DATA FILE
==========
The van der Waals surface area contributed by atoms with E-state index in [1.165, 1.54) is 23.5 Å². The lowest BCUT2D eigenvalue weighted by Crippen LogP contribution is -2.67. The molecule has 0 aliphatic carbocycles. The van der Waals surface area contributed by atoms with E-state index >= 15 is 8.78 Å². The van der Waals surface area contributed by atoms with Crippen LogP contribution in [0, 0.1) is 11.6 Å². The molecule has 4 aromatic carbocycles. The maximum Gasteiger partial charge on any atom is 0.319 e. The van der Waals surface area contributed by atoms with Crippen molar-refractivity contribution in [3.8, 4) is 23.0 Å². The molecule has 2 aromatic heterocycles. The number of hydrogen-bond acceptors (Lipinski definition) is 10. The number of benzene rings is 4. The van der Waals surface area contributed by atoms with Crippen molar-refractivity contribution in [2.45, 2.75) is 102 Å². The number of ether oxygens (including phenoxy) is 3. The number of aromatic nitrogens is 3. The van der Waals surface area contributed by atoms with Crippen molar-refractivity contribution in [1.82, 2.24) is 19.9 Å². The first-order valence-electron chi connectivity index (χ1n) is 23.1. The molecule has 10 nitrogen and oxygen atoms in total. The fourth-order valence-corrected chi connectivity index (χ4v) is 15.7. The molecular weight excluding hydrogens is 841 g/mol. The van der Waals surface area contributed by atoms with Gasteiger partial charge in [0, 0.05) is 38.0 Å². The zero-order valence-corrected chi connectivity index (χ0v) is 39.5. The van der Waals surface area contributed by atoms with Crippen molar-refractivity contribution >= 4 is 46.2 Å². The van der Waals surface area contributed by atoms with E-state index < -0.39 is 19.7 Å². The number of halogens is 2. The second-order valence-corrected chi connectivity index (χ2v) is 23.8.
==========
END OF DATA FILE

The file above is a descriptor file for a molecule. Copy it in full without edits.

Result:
The van der Waals surface area contributed by atoms with E-state index in [1.165, 1.54) is 23.5 Å². The lowest BCUT2D eigenvalue weighted by Crippen LogP contribution is -2.67. The molecule has 0 aliphatic carbocycles. The van der Waals surface area contributed by atoms with E-state index >= 15 is 8.78 Å². The van der Waals surface area contributed by atoms with Crippen LogP contribution in [0, 0.1) is 11.6 Å². The molecule has 4 aromatic carbocycles. The maximum Gasteiger partial charge on any atom is 0.319 e. The van der Waals surface area contributed by atoms with Crippen molar-refractivity contribution in [3.8, 4) is 23.0 Å². The molecule has 2 aromatic heterocycles. The number of hydrogen-bond acceptors (Lipinski definition) is 10. The number of benzene rings is 4. The van der Waals surface area contributed by atoms with Crippen molar-refractivity contribution in [2.45, 2.75) is 102 Å². The number of ether oxygens (including phenoxy) is 3. The number of aromatic nitrogens is 3. The van der Waals surface area contributed by atoms with Crippen molar-refractivity contribution in [1.82, 2.24) is 19.9 Å². The first-order valence-electron chi connectivity index (χ1n) is 23.1. The molecule has 10 nitrogen and oxygen atoms in total. The fourth-order valence-corrected chi connectivity index (χ4v) is 15.7. The molecular weight excluding hydrogens is 841 g/mol. The van der Waals surface area contributed by atoms with Gasteiger partial charge in [0, 0.05) is 38.0 Å². The zero-order valence-corrected chi connectivity index (χ0v) is 39.5. The van der Waals surface area contributed by atoms with Crippen molar-refractivity contribution >= 4 is 46.2 Å². The van der Waals surface area contributed by atoms with E-state index < -0.39 is 19.7 Å². The number of halogens is 2. The second-order valence-corrected chi connectivity index (χ2v) is 23.8.